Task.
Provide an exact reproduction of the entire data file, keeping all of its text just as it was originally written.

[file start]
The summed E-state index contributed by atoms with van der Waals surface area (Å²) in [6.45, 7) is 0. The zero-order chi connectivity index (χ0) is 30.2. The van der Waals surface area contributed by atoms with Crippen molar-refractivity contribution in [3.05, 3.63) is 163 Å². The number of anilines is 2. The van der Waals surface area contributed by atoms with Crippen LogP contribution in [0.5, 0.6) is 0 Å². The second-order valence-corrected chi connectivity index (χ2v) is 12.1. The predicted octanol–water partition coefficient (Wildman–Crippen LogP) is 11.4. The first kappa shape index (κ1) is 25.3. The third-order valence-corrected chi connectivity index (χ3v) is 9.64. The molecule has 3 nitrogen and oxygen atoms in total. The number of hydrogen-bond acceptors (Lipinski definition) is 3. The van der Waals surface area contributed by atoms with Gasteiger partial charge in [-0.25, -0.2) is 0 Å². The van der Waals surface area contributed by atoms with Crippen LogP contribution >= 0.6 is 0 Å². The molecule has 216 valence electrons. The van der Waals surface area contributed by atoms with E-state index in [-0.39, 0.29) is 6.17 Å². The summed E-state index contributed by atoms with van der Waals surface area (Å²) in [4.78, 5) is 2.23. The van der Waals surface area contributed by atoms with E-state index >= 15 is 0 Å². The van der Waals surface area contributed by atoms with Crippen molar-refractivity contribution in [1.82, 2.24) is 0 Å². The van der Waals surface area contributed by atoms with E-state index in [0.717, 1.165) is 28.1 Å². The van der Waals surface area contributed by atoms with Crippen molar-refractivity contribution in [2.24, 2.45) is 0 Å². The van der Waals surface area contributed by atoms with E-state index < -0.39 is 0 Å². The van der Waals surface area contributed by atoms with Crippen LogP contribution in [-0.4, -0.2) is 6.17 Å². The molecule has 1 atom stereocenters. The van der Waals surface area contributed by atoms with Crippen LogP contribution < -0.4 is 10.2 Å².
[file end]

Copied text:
The summed E-state index contributed by atoms with van der Waals surface area (Å²) in [6.45, 7) is 0. The zero-order chi connectivity index (χ0) is 30.2. The van der Waals surface area contributed by atoms with Crippen molar-refractivity contribution in [3.05, 3.63) is 163 Å². The number of anilines is 2. The van der Waals surface area contributed by atoms with Crippen LogP contribution in [0.5, 0.6) is 0 Å². The second-order valence-corrected chi connectivity index (χ2v) is 12.1. The predicted octanol–water partition coefficient (Wildman–Crippen LogP) is 11.4. The first kappa shape index (κ1) is 25.3. The third-order valence-corrected chi connectivity index (χ3v) is 9.64. The molecule has 3 nitrogen and oxygen atoms in total. The number of hydrogen-bond acceptors (Lipinski definition) is 3. The van der Waals surface area contributed by atoms with Gasteiger partial charge in [-0.25, -0.2) is 0 Å². The van der Waals surface area contributed by atoms with Crippen LogP contribution >= 0.6 is 0 Å². The molecule has 216 valence electrons. The van der Waals surface area contributed by atoms with E-state index in [-0.39, 0.29) is 6.17 Å². The summed E-state index contributed by atoms with van der Waals surface area (Å²) in [4.78, 5) is 2.23. The van der Waals surface area contributed by atoms with E-state index >= 15 is 0 Å². The van der Waals surface area contributed by atoms with Crippen molar-refractivity contribution in [1.82, 2.24) is 0 Å². The van der Waals surface area contributed by atoms with E-state index in [0.717, 1.165) is 28.1 Å². The van der Waals surface area contributed by atoms with Crippen molar-refractivity contribution in [2.24, 2.45) is 0 Å². The van der Waals surface area contributed by atoms with E-state index < -0.39 is 0 Å². The van der Waals surface area contributed by atoms with Crippen LogP contribution in [-0.4, -0.2) is 6.17 Å². The molecule has 1 atom stereocenters. The van der Waals surface area contributed by atoms with Crippen LogP contribution < -0.4 is 10.2 Å².